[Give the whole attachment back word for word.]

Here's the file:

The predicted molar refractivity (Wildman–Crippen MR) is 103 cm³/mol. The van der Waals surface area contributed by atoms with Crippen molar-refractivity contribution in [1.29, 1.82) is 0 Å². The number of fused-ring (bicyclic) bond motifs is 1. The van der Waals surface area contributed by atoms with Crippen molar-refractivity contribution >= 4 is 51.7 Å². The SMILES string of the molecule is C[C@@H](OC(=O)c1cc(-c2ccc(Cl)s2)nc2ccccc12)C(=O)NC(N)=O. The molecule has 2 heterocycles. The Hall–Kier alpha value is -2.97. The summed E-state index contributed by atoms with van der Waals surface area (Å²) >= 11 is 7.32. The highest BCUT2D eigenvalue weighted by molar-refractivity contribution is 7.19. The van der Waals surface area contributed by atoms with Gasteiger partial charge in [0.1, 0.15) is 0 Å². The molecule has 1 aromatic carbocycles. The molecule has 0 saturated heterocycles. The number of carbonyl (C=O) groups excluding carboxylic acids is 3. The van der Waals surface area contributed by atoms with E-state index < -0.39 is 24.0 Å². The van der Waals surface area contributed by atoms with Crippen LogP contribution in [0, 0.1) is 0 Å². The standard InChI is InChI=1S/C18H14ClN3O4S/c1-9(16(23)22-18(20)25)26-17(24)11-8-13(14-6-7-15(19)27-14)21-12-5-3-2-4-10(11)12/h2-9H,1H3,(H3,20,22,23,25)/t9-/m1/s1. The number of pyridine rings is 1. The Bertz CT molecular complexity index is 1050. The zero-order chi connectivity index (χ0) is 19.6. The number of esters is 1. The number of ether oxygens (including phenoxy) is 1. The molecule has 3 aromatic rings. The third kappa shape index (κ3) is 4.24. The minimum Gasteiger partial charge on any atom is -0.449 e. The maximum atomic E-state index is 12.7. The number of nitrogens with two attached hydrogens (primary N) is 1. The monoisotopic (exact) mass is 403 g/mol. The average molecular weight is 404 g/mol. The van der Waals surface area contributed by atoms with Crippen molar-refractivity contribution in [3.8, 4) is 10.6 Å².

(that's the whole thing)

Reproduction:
The predicted molar refractivity (Wildman–Crippen MR) is 103 cm³/mol. The van der Waals surface area contributed by atoms with Crippen molar-refractivity contribution in [1.29, 1.82) is 0 Å². The number of fused-ring (bicyclic) bond motifs is 1. The van der Waals surface area contributed by atoms with Crippen molar-refractivity contribution >= 4 is 51.7 Å². The SMILES string of the molecule is C[C@@H](OC(=O)c1cc(-c2ccc(Cl)s2)nc2ccccc12)C(=O)NC(N)=O. The molecule has 2 heterocycles. The Hall–Kier alpha value is -2.97. The summed E-state index contributed by atoms with van der Waals surface area (Å²) >= 11 is 7.32. The highest BCUT2D eigenvalue weighted by molar-refractivity contribution is 7.19. The van der Waals surface area contributed by atoms with Gasteiger partial charge in [0.1, 0.15) is 0 Å². The molecule has 1 aromatic carbocycles. The molecule has 0 saturated heterocycles. The number of carbonyl (C=O) groups excluding carboxylic acids is 3. The van der Waals surface area contributed by atoms with E-state index < -0.39 is 24.0 Å². The van der Waals surface area contributed by atoms with Crippen LogP contribution in [0, 0.1) is 0 Å². The standard InChI is InChI=1S/C18H14ClN3O4S/c1-9(16(23)22-18(20)25)26-17(24)11-8-13(14-6-7-15(19)27-14)21-12-5-3-2-4-10(11)12/h2-9H,1H3,(H3,20,22,23,25)/t9-/m1/s1. The number of pyridine rings is 1. The Bertz CT molecular complexity index is 1050. The zero-order chi connectivity index (χ0) is 19.6. The number of esters is 1. The number of ether oxygens (including phenoxy) is 1. The molecule has 3 aromatic rings. The third kappa shape index (κ3) is 4.24. The minimum Gasteiger partial charge on any atom is -0.449 e. The maximum atomic E-state index is 12.7. The number of nitrogens with two attached hydrogens (primary N) is 1. The monoisotopic (exact) mass is 403 g/mol. The average molecular weight is 404 g/mol. The van der Waals surface area contributed by atoms with Crippen molar-refractivity contribution in [3.8, 4) is 10.6 Å².